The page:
Hope and Other Dangerous Pursuits

Hope and Other Dangerous Pursuits

by Laila Lalami
4.7 7

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Hope and Other Dangerous Pursuits 4.7 out of 5 based on 0 ratings. 7 reviews.
Anonymous More than 1 year ago
pjpick More than 1 year ago
I love Laila Lalami's writing and I really loved the Secret Son. I do enjoy the the picture she paints of the lives and struggles of people in another country and she never seems to pass judgement on her characters. She just shows how they are shaped by circumstances, economics, and family. Although I found this book easy to read I felt the thread which connected the characters stories was a little too thin.
Anonymous More than 1 year ago
This isn't a large book in any sense of the word, however, it left me with a lot to consider. Don't miss this read.
kmgmom More than 1 year ago
I love this book. I felt like I learned things about Morocco, a place I've never been. The stories were fulfilling on their own and more fulfilling connected to the first story. I applaud Laila Lalami.
Author_DB_Pacini More than 1 year ago
I recently received HOPE AND OTHER DANGEROUS PURSUITS by Laila Lalami as a gift. Lalami shares modern Morocco though interconnecting profiles and the compelling journeys of her characters will intrigue and draw you to them. These fictional characters are very much alive. This remarkable book is a beautiful gift to receive.
Anonymous More than 1 year ago
Guest More than 1 year ago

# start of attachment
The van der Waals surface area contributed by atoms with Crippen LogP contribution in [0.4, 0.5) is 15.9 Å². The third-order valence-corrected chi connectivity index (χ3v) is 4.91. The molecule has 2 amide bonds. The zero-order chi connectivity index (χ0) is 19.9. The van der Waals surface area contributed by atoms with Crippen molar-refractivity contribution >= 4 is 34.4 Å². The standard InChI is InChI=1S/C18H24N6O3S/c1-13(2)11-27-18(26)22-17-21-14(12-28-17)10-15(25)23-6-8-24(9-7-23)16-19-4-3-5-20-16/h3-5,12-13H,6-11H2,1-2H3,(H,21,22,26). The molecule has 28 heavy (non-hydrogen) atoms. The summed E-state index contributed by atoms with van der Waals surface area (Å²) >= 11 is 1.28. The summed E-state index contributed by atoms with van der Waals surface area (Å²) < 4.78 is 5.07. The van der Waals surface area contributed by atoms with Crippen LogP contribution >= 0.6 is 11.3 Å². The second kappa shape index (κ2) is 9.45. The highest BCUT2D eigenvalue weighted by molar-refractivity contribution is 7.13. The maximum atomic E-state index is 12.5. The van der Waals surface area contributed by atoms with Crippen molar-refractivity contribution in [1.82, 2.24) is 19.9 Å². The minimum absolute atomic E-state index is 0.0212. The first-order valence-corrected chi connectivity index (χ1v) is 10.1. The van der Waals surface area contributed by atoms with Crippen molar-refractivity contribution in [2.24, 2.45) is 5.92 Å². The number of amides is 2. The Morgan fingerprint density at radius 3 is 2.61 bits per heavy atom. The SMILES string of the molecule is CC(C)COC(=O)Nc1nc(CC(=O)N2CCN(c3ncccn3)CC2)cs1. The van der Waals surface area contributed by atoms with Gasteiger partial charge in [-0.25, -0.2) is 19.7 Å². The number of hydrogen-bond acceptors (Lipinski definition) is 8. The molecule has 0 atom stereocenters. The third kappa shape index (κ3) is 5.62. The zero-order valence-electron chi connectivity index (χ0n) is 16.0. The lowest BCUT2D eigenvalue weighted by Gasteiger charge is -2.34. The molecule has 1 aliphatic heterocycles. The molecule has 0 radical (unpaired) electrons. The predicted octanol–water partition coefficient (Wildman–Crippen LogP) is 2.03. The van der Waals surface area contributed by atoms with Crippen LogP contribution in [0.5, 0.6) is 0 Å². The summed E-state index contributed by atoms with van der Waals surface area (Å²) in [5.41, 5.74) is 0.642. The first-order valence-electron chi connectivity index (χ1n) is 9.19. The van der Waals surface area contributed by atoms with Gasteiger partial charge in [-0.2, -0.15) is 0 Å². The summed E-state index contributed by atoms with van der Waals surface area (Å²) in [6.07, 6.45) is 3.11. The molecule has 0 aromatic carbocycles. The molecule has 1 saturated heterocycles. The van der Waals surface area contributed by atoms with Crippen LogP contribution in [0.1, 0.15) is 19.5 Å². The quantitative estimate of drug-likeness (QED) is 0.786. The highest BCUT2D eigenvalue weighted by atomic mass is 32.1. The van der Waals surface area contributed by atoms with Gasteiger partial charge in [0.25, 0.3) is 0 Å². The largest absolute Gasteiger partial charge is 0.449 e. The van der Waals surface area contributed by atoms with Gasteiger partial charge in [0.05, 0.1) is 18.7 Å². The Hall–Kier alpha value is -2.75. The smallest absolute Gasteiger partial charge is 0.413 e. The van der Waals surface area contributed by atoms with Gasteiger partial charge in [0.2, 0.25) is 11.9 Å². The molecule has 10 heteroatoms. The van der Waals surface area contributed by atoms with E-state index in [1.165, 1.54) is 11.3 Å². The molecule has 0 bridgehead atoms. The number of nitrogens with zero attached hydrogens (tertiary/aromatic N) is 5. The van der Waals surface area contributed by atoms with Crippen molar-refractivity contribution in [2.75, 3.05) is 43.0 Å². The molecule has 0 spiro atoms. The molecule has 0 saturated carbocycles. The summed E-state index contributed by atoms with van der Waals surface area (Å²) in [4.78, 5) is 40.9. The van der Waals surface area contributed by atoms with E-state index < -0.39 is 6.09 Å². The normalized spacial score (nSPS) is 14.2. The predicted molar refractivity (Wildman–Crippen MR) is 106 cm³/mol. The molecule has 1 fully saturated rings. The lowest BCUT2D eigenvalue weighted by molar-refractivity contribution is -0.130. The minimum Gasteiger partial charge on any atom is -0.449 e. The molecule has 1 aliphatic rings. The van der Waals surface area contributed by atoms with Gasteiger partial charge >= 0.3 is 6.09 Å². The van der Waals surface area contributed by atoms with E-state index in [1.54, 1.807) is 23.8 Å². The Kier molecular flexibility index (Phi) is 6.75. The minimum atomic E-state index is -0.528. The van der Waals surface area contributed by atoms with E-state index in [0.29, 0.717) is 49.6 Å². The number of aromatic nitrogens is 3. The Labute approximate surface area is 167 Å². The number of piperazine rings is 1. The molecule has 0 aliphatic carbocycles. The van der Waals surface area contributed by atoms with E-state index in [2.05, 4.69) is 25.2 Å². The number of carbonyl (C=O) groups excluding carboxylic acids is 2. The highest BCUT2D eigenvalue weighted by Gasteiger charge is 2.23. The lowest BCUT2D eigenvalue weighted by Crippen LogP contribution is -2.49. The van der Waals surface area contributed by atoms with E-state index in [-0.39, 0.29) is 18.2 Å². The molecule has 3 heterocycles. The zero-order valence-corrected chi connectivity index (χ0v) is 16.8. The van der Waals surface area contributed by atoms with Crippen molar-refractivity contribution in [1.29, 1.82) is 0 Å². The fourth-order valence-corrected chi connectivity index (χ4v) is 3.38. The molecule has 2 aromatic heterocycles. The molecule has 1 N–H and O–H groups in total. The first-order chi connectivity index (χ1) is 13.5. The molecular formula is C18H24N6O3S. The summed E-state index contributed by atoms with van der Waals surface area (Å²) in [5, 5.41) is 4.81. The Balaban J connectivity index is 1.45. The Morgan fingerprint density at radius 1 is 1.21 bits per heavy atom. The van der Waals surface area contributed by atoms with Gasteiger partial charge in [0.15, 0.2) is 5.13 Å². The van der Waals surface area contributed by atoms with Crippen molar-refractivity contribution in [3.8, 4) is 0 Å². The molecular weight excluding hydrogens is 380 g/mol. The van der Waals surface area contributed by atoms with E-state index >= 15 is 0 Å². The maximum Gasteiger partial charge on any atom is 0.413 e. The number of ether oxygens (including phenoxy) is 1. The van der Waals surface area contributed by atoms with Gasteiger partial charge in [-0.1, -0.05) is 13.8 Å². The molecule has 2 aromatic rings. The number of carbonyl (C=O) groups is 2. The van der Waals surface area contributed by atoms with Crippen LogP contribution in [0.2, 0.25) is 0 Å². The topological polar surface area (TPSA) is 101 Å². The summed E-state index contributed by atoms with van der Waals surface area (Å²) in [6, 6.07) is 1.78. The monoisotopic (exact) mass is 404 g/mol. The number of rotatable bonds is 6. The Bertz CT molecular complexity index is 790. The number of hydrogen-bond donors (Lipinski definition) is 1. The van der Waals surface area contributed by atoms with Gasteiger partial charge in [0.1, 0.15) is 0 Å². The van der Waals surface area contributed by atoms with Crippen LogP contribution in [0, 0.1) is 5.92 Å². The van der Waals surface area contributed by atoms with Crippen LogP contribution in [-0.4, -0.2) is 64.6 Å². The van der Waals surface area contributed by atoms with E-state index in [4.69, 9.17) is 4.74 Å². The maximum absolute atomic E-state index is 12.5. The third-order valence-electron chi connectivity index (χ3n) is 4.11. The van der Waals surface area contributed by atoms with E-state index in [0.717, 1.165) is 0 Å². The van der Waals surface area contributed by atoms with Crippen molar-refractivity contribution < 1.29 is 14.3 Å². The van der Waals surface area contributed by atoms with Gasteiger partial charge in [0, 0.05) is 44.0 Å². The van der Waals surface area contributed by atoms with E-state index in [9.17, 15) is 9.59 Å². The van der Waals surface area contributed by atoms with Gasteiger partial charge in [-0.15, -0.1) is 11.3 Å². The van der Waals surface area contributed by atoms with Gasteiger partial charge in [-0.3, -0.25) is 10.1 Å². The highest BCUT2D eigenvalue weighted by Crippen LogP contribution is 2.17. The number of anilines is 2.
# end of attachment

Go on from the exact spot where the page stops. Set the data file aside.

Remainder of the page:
So many of us know Laila Lalami through her blog, Moorishgirl.com, which reflects her Moroccan roots by often covering¿and confronting¿literary news relating to the ¿other¿ in our society. Specifically, Lalami has accorded non-Christian and non-white writers the kind of respect and analysis not usually offered in the ¿mainstream¿ press or even most blogs, for that matter. If this were Lalami¿s sole contribution to the literary world, she would have much of which to be proud. But now she brings us her first book, Hope and Other Dangerous Pursuits (Algonquin Books of Chapel Hill), a collection of interlocking stories, which also reflects her connections to Morocco. The structure of Lalami¿s collection is as elegant as it is powerful. The title story, ¿The Trip,¿ serves as a prologue where she introduces us to the four main characters who will reappear in the eight subsequent stories. It is dark and cold as four Moroccans huddle with twenty-six others in small boat¿a six-meter Zodiac inflatable meant to accommodate eight people¿to cross the Strait of Gibraltar. Their hope: to avoid the watchful eye of the authorities as they travel fourteen kilometers to their haven, Spain. Lalami captures with clear and revealing language the brutality of the smugglers and the desperation of their human cargo. The collection is then divided into two parts. In the first, entitled Before, we see what drove Lalami¿s characters to risk their lives to escape Morocco. In these stories, we see the how desperate circumstances must get before one decides to leave home, perhaps forever. In the second part of the collection (entitled After), we see how the lives of our four protagonists change after their desperate voyage across the Strait of Gibraltar. These stories will surprise the reader. We watch as lives get turned inside out with people doing things that they normally wouldn¿t absent distressed circumstances. And in the end, we don¿t know which is more dangerous: the weary acceptance of poverty and brutality or the hope-driven risks people take to make life worth the effort. Lalami wisely doesn¿t offer any answers. Rather, she gives us potent and perfectly-crafted portraits of those who both battle and embrace hope. And she lets us know that the lives of undocumented immigrants can¿t be painted with one, broad stroke their lives are as varied as anyone else¿s. What an auspicious debut this is. One hopes that Lalami will be telling her stories for many years to come. [The full version of this review first appeared in the literary blog, rockslinga.]